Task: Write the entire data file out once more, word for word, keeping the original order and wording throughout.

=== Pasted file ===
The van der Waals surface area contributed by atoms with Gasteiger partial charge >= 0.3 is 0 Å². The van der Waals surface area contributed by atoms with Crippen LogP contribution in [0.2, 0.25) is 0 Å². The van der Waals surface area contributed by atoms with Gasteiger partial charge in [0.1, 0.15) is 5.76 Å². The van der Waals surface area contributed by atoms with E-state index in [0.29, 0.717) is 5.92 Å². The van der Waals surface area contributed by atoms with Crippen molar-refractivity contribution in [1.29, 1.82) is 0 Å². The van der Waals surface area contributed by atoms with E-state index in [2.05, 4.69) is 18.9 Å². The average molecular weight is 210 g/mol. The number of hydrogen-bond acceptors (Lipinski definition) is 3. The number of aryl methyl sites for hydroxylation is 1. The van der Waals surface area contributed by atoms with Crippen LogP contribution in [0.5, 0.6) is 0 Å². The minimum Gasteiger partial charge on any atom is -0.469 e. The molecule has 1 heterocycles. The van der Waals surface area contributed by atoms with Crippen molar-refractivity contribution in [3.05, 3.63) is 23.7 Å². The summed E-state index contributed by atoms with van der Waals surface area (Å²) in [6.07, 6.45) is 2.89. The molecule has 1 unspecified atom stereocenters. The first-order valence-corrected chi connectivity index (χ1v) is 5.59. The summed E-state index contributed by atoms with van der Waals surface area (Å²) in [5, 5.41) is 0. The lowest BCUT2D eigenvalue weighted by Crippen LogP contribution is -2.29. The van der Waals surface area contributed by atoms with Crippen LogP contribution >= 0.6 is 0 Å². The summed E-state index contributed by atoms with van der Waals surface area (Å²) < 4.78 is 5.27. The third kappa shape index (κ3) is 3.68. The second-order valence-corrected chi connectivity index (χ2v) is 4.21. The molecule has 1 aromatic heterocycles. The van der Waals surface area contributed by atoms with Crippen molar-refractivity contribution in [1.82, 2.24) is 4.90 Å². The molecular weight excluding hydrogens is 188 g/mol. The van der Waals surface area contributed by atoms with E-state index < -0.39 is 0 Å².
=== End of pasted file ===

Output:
The van der Waals surface area contributed by atoms with Gasteiger partial charge >= 0.3 is 0 Å². The van der Waals surface area contributed by atoms with Crippen LogP contribution in [0.2, 0.25) is 0 Å². The van der Waals surface area contributed by atoms with Gasteiger partial charge in [0.1, 0.15) is 5.76 Å². The van der Waals surface area contributed by atoms with E-state index in [0.29, 0.717) is 5.92 Å². The van der Waals surface area contributed by atoms with Crippen molar-refractivity contribution in [1.29, 1.82) is 0 Å². The van der Waals surface area contributed by atoms with E-state index in [2.05, 4.69) is 18.9 Å². The average molecular weight is 210 g/mol. The number of hydrogen-bond acceptors (Lipinski definition) is 3. The number of aryl methyl sites for hydroxylation is 1. The van der Waals surface area contributed by atoms with Crippen LogP contribution in [0.5, 0.6) is 0 Å². The minimum Gasteiger partial charge on any atom is -0.469 e. The molecule has 1 heterocycles. The van der Waals surface area contributed by atoms with Crippen molar-refractivity contribution in [3.05, 3.63) is 23.7 Å². The summed E-state index contributed by atoms with van der Waals surface area (Å²) in [6.07, 6.45) is 2.89. The molecule has 1 unspecified atom stereocenters. The first-order valence-corrected chi connectivity index (χ1v) is 5.59. The summed E-state index contributed by atoms with van der Waals surface area (Å²) in [5, 5.41) is 0. The lowest BCUT2D eigenvalue weighted by Crippen LogP contribution is -2.29. The van der Waals surface area contributed by atoms with Crippen LogP contribution >= 0.6 is 0 Å². The summed E-state index contributed by atoms with van der Waals surface area (Å²) < 4.78 is 5.27. The third kappa shape index (κ3) is 3.68. The second-order valence-corrected chi connectivity index (χ2v) is 4.21. The molecule has 1 aromatic heterocycles. The van der Waals surface area contributed by atoms with Crippen molar-refractivity contribution in [1.82, 2.24) is 4.90 Å². The molecular weight excluding hydrogens is 188 g/mol. The van der Waals surface area contributed by atoms with E-state index < -0.39 is 0 Å².